Reflection for Sunday – August 1, 2021

Readings: Exodus 16: 2-4, 12-15; Ephesians 4: 17, 20-24; John 6: 24-35
Click here to download a PDF of this homily.
Preacher: Sonja Livingston

I have to confess that, like the Israelites grumbling in the desert, when my insecurities mount, I tend to focus on bread. I don’t mean the “true bread of heaven” described in John’s Gospel. I mean the bread of this world. I mean marble rye topped with cheddar, loaves of fennel-raisin from the public market and the Irish soda bread my husband makes, which is so perfect I could cry. I mean frybread from the reservation near Buffalo (which the Senecas call Ghostbread), skillet cornbread served with a side of red beans, and my mother’s biscuits fresh from the oven and drizzled with honey.

The bread of this world isn’t great for my waistline, but food is one of life’s truest pleasures, and the body must be fed. But what about that other hunger, the longing that goes beyond physical sustenance, the desire that flour and water can’t touch? The real problem with our attachment to bread and other consumables of this world is that we often reach for them when we actually want a taste of heaven.

Even as U.S. religious membership falls below 50% for the first time, as reported in the latest Gallup poll, our hunger for God does not subside. It cannot subside. It’s built into our humanity, as essential as bones and breath. In fact, our consumption of worldly goods seems to grow more frenzied in direct proportion to our spiritual neglect. The more we try to fill ourselves with the bread of this world, the hungrier we become. This might explain why our collective desire (and frustration) is at an all-time high.

When I’m home in Rochester, I listen to a radio station that plays hits from the 1980s and ‘90s. These are songs from my era and I love singing along to Prince and The Bangles as I wash dishes or pull weeds. The station’s tagline is Everything, All the Time. They clearly know their audience because we Americans do tend to want what we want, exactly when we want it. The culture has evolved to both inflame and sustain our appetites. Fast food. 24-hour shopping. Drone delivery. Part of what made COVID restrictions so challenging was that the steady systems catering to our incessant hunger were temporarily upended. Now, as we get back to “normal,” we can again get everything we want with the push of a button and the swipe of a card. Except the bread of heaven, of course, which isn’t delivered via Amazon or Instacart.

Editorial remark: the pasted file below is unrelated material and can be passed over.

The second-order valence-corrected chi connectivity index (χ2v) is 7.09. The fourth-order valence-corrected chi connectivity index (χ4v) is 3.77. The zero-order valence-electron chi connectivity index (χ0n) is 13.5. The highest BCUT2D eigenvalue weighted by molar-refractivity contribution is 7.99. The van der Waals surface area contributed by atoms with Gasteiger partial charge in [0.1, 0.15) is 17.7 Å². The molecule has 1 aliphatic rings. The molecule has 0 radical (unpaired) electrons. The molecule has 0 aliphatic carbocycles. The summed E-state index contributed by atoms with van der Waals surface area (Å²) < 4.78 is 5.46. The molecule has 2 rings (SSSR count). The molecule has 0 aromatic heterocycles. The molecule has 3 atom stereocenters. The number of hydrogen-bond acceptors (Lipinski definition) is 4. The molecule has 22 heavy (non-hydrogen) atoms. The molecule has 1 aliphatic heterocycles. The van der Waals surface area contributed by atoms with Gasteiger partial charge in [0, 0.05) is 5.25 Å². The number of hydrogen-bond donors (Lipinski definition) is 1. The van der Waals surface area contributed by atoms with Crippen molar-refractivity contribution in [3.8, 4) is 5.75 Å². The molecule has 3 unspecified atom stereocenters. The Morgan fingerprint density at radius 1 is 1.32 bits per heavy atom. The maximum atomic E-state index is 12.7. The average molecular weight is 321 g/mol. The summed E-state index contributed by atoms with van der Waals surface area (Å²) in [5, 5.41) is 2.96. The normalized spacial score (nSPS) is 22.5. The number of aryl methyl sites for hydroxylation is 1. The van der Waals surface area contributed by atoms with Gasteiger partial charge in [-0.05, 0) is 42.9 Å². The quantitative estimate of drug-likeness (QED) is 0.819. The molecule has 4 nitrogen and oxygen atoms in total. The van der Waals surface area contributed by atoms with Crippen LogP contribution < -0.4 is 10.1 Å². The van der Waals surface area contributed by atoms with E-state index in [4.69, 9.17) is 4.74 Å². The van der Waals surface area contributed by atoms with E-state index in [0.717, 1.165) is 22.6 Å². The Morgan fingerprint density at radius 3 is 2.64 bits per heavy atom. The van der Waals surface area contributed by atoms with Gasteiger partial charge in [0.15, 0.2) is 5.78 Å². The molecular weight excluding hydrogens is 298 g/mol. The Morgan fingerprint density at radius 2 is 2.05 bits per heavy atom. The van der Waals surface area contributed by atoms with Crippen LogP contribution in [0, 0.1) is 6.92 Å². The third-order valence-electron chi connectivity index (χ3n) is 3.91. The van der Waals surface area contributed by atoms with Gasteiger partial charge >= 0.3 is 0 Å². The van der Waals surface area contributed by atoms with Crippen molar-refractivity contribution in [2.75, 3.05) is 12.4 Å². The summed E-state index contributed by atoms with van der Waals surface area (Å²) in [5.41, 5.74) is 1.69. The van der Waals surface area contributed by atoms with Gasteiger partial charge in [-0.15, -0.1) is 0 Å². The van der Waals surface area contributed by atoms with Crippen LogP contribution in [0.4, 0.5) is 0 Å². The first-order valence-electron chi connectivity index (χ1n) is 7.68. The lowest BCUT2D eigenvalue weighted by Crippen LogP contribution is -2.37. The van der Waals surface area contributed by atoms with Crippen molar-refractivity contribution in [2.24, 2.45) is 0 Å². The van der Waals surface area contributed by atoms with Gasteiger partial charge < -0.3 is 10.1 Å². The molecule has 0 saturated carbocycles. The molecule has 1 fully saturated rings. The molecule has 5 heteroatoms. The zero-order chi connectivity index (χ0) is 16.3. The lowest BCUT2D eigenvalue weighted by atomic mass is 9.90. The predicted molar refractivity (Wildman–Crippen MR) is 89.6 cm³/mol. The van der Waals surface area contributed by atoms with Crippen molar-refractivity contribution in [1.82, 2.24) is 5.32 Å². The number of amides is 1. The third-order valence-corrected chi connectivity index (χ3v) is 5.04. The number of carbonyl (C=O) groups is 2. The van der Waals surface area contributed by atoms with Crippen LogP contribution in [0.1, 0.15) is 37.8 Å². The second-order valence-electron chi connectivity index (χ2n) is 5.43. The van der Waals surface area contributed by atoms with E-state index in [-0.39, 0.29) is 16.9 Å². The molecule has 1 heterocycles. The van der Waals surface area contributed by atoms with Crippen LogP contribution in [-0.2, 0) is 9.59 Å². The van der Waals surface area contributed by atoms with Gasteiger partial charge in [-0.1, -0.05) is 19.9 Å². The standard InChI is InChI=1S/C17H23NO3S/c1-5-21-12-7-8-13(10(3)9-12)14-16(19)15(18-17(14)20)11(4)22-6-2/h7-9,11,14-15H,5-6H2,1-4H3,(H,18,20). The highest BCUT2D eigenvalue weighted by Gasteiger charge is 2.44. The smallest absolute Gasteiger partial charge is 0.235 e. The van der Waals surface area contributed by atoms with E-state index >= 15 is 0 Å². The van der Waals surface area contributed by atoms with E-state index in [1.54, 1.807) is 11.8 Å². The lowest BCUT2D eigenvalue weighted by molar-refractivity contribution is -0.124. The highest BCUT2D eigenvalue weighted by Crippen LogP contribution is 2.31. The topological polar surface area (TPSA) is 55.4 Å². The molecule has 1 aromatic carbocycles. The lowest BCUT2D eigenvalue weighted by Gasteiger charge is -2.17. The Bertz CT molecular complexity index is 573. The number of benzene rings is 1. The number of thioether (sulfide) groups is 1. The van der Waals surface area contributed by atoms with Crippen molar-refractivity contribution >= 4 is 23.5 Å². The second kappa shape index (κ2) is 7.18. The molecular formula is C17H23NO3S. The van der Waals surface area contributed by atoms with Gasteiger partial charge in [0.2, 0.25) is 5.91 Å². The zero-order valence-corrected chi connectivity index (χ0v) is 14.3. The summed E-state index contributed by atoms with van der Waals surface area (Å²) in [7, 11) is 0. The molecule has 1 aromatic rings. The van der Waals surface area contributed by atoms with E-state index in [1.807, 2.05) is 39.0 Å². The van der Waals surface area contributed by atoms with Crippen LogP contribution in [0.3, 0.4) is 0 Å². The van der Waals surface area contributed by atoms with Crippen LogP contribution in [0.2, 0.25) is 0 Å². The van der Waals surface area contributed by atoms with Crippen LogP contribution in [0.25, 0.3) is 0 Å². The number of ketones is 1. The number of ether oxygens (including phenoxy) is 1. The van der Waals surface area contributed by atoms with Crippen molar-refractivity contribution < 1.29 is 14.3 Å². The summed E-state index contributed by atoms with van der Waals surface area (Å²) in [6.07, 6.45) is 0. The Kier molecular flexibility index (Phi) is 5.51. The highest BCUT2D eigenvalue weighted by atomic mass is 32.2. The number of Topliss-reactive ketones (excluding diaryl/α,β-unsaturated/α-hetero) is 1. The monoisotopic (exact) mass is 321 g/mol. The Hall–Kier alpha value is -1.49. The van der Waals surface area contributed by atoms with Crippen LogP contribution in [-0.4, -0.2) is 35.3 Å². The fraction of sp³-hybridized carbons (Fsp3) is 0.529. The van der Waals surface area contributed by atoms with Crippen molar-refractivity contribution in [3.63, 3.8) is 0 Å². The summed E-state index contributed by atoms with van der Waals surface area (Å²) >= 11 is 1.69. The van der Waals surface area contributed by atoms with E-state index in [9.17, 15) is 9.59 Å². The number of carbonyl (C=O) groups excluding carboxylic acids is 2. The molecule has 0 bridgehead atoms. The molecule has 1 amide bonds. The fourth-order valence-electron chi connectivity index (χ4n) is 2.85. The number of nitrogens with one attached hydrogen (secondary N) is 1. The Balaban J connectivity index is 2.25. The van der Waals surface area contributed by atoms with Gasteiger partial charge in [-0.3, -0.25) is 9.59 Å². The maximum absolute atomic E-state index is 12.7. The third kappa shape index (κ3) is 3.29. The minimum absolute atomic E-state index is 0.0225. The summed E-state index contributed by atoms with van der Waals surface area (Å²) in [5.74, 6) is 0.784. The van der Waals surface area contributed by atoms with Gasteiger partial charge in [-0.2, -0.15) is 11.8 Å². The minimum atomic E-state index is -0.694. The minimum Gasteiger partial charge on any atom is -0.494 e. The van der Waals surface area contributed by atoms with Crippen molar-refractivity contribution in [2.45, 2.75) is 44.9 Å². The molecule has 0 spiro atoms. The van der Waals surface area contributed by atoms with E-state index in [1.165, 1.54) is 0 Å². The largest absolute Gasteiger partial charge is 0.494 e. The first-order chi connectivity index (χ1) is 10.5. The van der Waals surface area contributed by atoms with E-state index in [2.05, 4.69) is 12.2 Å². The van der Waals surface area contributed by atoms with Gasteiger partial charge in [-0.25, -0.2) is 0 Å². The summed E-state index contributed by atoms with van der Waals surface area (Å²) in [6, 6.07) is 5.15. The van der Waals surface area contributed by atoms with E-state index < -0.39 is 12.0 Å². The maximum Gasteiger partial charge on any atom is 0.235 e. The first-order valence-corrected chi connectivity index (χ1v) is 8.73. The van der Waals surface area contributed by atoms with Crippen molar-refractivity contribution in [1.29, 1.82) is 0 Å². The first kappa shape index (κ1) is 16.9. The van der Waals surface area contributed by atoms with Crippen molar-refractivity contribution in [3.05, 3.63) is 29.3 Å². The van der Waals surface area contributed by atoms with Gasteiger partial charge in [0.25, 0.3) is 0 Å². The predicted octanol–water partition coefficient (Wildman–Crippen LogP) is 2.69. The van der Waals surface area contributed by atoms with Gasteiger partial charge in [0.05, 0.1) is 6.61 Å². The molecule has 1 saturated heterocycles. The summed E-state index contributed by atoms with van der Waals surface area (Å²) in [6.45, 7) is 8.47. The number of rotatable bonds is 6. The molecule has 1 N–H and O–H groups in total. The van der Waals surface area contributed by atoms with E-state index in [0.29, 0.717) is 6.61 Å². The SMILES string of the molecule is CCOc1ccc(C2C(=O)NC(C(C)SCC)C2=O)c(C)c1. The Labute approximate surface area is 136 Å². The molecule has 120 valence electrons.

Jesus says: “I am the bread of life; whoever comes to me will never hunger.” This is big news! Isn’t an end to our deep hunger exactly what we’re after? So why is it so tough to partake? Perhaps because, unlike grabbing a dozen bagels or the latest iPhone, we can’t always “see” or “acquire” the bread Jesus offers—at least not immediately. Even the Eucharist was out of reach for many this last year. Certainly, we longed for it and are grateful to return to Mass, but we also hear the ongoing debate over who can and cannot receive and understand that God is bigger than this. In fact, while my favorite radio station promises Everything, All the Time, the slogan is better suited to God, who truly offers everything and is available all the time.

God doesn’t require a credit card or PayPal account. Jesus doesn’t mention political categories or moral prerequisites. He simply says, “whoever comes to me.” All that’s needed is our humble recognition of the need for God. How do we feed that relationship? With prayer and gratitude; by dwelling in the absolute preciousness of the moment; through generosity to others; kindness to children, strangers and small animals. In other words, we grow that most important of relationships the way we grow any relationship—with time, attention and love.

The next time you find yourself staring down a beautiful loaf—a golden challah from Malek’s, perhaps, or a seeded Sicilian from Savoia’s—set it aside for a moment and close your eyes. Breathe in. Locate God. Smile (this will be easy because you’ll be connected to God). Let the radiance soak every one of your cells. Say Alleluia, Thank you or Amen. The particular vocabulary does not matter as much as an open heart. Do this—and even before you bite into whatever food you’re fortunate enough to have on the table—you’ll have already truly been fed.

Sonja Livingston
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